Google Fiber, Eat Your Heart Out: CenturyLink is Upgrading Omaha to Gigabit Internet

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News Posted: Wed, May 1 2013 2:49 PM
Make all the jokes you want about Nebraska, but that state knows college football, beef, corn, and living the good life, and now its largest city (which is a rapidly growing area, by the way) will be one of the precious few metropolitan areas in the country with gigabit Internet.

ISP CenturyLink announced today that it will be piloting a fiber network that will deliver gigabit speeds to some 48,000 homes and businesses on the west side of Omaha. CenturyLink already has a fiber network there, and the company will upgrade it to fiber-to-the-premises (FTTP) technology to allow for the high Internet speed.

Omaha
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Those using the service will also have access to CenturyLink’s enterprise-class 100 Gbps global network, which is built to handle big data, cloud services, and other demanding tasks. The rollout is starting next week, with a complete date sometime in early October.

CenturyLink joins the likes of the quaintly named Vermont Telephone Company in offering gigabit speeds to new areas. What was that we were saying before about how Google Fiber will challenge existing ISPs to do better?

Update: According to Omaha.com, customers can get the gigabit service, which will be dubbed "Lightspeed Broadband", for $79.95 per month when bundled with other CenturyLink services, or $149.95 all on its own.
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Watch as they turn around and impose a 10GB limit. lolololol

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But Seth, why should Google Fiber eat its heart out ?!! As you recognise in the article text, using the power of example to force US ISPs to finally provide better and faster services was and is the obvious point of the whole game for Google ; they hardly envisaged going into the fibre-cable business in a big way....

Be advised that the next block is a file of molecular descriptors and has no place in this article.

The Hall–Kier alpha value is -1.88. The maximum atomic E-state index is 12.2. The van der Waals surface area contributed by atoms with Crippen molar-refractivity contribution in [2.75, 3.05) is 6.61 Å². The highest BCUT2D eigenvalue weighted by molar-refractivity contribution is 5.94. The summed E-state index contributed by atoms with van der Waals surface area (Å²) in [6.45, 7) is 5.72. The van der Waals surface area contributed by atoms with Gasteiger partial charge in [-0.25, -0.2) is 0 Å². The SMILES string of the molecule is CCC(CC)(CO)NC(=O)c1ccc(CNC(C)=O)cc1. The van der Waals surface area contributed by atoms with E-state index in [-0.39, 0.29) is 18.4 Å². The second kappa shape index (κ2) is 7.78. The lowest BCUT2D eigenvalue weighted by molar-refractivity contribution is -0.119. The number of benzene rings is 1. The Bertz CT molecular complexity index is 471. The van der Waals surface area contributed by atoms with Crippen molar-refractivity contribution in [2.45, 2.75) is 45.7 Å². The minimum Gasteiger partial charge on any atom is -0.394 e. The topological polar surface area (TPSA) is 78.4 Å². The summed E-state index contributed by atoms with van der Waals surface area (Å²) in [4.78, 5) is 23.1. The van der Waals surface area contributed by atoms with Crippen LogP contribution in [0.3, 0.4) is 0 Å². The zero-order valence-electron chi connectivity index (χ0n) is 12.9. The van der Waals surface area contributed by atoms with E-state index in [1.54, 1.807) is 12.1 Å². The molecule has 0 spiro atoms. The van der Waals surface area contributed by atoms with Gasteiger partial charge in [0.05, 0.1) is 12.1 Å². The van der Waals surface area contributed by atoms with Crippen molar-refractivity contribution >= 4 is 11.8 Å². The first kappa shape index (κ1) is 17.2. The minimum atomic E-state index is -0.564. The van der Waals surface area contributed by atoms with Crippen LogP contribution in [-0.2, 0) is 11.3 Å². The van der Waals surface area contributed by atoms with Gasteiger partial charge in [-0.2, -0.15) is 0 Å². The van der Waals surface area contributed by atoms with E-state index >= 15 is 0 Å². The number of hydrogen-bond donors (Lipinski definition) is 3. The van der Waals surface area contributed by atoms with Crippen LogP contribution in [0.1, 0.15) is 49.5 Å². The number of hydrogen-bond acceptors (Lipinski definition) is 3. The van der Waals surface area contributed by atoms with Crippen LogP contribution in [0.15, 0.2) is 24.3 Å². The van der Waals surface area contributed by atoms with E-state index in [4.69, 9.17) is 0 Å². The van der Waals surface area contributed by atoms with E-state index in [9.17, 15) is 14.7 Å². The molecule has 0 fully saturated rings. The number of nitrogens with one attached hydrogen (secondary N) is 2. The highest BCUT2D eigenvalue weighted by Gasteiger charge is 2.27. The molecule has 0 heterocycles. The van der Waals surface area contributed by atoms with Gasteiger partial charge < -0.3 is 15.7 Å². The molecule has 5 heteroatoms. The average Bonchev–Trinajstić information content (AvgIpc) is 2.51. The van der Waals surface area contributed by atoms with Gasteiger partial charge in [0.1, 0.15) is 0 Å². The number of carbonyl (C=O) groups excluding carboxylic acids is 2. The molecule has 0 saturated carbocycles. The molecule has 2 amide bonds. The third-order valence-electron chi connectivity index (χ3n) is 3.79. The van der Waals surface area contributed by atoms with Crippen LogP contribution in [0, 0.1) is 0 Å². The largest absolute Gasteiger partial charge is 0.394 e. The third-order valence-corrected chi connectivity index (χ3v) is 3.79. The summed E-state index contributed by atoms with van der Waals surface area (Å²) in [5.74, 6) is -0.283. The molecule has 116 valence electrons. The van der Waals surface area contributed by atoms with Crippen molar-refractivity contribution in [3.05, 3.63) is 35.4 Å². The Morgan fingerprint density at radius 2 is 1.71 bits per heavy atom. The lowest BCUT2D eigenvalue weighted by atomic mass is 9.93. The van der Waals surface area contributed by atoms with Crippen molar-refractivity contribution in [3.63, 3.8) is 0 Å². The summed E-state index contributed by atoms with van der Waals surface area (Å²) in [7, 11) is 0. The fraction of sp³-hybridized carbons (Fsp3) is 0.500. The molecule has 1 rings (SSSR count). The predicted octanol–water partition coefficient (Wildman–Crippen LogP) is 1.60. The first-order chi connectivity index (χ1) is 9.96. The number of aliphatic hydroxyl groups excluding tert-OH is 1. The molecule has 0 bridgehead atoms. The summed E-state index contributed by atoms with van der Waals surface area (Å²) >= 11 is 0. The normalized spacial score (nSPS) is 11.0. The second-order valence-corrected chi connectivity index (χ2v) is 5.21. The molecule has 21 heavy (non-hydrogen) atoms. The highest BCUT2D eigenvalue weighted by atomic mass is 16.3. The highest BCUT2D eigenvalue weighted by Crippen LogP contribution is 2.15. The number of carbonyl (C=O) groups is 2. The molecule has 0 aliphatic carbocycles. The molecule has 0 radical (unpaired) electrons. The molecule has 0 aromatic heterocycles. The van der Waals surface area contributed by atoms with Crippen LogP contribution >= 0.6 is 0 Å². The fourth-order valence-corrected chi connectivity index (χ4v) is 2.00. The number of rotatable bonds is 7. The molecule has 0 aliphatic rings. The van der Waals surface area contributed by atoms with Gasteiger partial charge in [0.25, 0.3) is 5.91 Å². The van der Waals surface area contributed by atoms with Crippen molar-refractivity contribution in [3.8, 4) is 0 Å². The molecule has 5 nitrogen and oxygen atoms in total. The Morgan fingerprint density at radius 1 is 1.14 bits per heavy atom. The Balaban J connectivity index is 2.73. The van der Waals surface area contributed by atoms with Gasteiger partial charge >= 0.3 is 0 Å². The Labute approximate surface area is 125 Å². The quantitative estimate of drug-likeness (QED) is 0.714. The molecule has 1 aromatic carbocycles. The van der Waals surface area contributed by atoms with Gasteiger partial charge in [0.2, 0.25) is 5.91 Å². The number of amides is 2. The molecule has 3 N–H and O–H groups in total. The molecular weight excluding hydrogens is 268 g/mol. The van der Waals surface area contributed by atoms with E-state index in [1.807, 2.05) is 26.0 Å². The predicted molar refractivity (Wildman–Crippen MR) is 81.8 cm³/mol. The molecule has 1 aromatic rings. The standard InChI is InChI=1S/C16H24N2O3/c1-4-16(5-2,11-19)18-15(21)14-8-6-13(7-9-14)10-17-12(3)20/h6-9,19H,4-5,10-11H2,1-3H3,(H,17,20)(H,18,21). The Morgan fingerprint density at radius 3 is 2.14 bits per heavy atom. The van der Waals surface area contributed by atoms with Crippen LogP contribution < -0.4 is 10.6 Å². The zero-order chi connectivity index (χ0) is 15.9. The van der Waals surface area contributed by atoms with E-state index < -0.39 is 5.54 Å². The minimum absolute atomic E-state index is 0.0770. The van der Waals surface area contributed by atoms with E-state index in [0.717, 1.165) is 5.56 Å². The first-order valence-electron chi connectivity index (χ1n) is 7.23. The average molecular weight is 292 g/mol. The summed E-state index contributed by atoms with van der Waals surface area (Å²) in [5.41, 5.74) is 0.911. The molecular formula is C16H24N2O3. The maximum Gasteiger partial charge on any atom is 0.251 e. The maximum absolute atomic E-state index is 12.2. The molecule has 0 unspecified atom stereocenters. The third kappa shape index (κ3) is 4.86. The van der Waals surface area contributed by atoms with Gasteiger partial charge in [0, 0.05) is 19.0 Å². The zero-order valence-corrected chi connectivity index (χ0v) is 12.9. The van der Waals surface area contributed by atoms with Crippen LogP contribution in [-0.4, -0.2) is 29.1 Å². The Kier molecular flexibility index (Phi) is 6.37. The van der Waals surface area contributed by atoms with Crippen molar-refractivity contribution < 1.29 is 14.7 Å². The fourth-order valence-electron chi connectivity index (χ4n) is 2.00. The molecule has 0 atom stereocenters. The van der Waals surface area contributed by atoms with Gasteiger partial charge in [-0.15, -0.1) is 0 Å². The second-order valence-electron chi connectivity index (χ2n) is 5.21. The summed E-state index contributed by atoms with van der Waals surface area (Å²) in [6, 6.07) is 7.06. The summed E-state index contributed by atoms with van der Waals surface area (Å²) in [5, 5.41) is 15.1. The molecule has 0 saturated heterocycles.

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scolaner replied on Thu, May 2 2013 11:55 AM

Just pointing out that for all the hullabaloo around Google Fiber (perpetuated by lots of people, including myself), other ISPs are now jumping in to bring gigabit Internet to the market. This, in contrast to TWC's lame attempts to "compete"...

Also, I don't believe that Google is launching gigabit networks *merely* to force ISPs into action--rather, it's a really terrific side effect of Google Fiber rollouts. And why wouldn't Google want to become a major ISP? Sounds lucrative to me, especially if they can do it better and cheaper than everyone else. Plus, then they'd have that much more control over the Internet.

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Clixxer replied on Thu, May 2 2013 1:11 PM

Man, honestly I don't think we know Google's true intention yet. I know KC was a big test for them to see if they could do it as what cost. Obviously it was a success so now they are moving to other cities and ISPs have been put on notice with CenturyLink and AT&T planning to offer gigabit speeds. I think Google would be stupid to not try and turn a profit from this but I could see them staying limited if the competition starts doing massive gigabit roll outs at decent prices. 

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KOwen replied on Thu, May 2 2013 2:34 PM

$150 a month is a bit steep for the majority of people I would think. I certainly couldn't afford that. Google Fiber is less than half that at $70 a month. I applaud their effort, but hopefully over time as this speed becomes more commonplace the price premium will steadily decline.

I can't wait to see the evolution of the internet once bandwidth issues for the majority of the population are a thing of the past. The internet has always evolved faster in design and implementation than it has with speed (feels like a never ending game of catch-up). Perhaps for the first time in history we will finally have enough speed plus room to grow, allowing us nearly limitless potential.

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MayhemMatthew:

Watch as they turn around and impose a 10GB limit. lolololol

The sad thing is, I can see that happening! XD

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Clixxer replied on Mon, May 6 2013 12:47 AM

KOwen:

$150 a month is a bit steep for the majority of people I would think. I certainly couldn't afford that. Google Fiber is less than half that at $70 a month. I applaud their effort, but hopefully over time as this speed becomes more commonplace the price premium will steadily decline.

I can't wait to see the evolution of the internet once bandwidth issues for the majority of the population are a thing of the past. The internet has always evolved faster in design and implementation than it has with speed (feels like a never ending game of catch-up). Perhaps for the first time in history we will finally have enough speed plus room to grow, allowing us nearly limitless potential.

Well considering that Verizion is 170+ and AT&T Uverse is 160+ (I used to pay $167 for 24 down and U300) and all the other Internet and cable companies charge about the same after discounts are taken away its not really. That and what you get for it assuming they don't put a cap on it isn't to bad. I would like to see it lower and I'd also hope in time after alot of the country gets it that they will get into price wars which is better for us.

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